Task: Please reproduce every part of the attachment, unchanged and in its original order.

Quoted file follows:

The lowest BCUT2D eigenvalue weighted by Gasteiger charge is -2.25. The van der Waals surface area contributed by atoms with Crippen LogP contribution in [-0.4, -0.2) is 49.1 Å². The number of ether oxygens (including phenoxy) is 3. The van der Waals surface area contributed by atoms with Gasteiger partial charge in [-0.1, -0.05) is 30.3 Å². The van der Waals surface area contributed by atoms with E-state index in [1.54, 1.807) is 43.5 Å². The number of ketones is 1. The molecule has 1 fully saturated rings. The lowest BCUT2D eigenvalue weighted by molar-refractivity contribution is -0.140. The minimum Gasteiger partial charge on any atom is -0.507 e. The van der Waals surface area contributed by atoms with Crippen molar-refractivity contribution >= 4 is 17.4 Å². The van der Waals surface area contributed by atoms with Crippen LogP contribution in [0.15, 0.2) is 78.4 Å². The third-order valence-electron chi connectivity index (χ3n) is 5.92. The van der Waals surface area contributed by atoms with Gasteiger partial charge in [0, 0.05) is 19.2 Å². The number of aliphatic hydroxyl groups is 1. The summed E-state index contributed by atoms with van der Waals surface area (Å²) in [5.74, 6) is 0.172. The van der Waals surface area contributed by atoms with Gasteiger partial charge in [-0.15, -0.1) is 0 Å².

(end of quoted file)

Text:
The lowest BCUT2D eigenvalue weighted by Gasteiger charge is -2.25. The van der Waals surface area contributed by atoms with Crippen LogP contribution in [-0.4, -0.2) is 49.1 Å². The number of ether oxygens (including phenoxy) is 3. The van der Waals surface area contributed by atoms with Gasteiger partial charge in [-0.1, -0.05) is 30.3 Å². The van der Waals surface area contributed by atoms with E-state index in [1.54, 1.807) is 43.5 Å². The number of ketones is 1. The molecule has 1 fully saturated rings. The lowest BCUT2D eigenvalue weighted by molar-refractivity contribution is -0.140. The minimum Gasteiger partial charge on any atom is -0.507 e. The van der Waals surface area contributed by atoms with Crippen molar-refractivity contribution >= 4 is 17.4 Å². The van der Waals surface area contributed by atoms with Crippen LogP contribution in [0.15, 0.2) is 78.4 Å². The third-order valence-electron chi connectivity index (χ3n) is 5.92. The van der Waals surface area contributed by atoms with Gasteiger partial charge in [0, 0.05) is 19.2 Å². The number of aliphatic hydroxyl groups is 1. The summed E-state index contributed by atoms with van der Waals surface area (Å²) in [5.74, 6) is 0.172. The van der Waals surface area contributed by atoms with Gasteiger partial charge in [-0.15, -0.1) is 0 Å².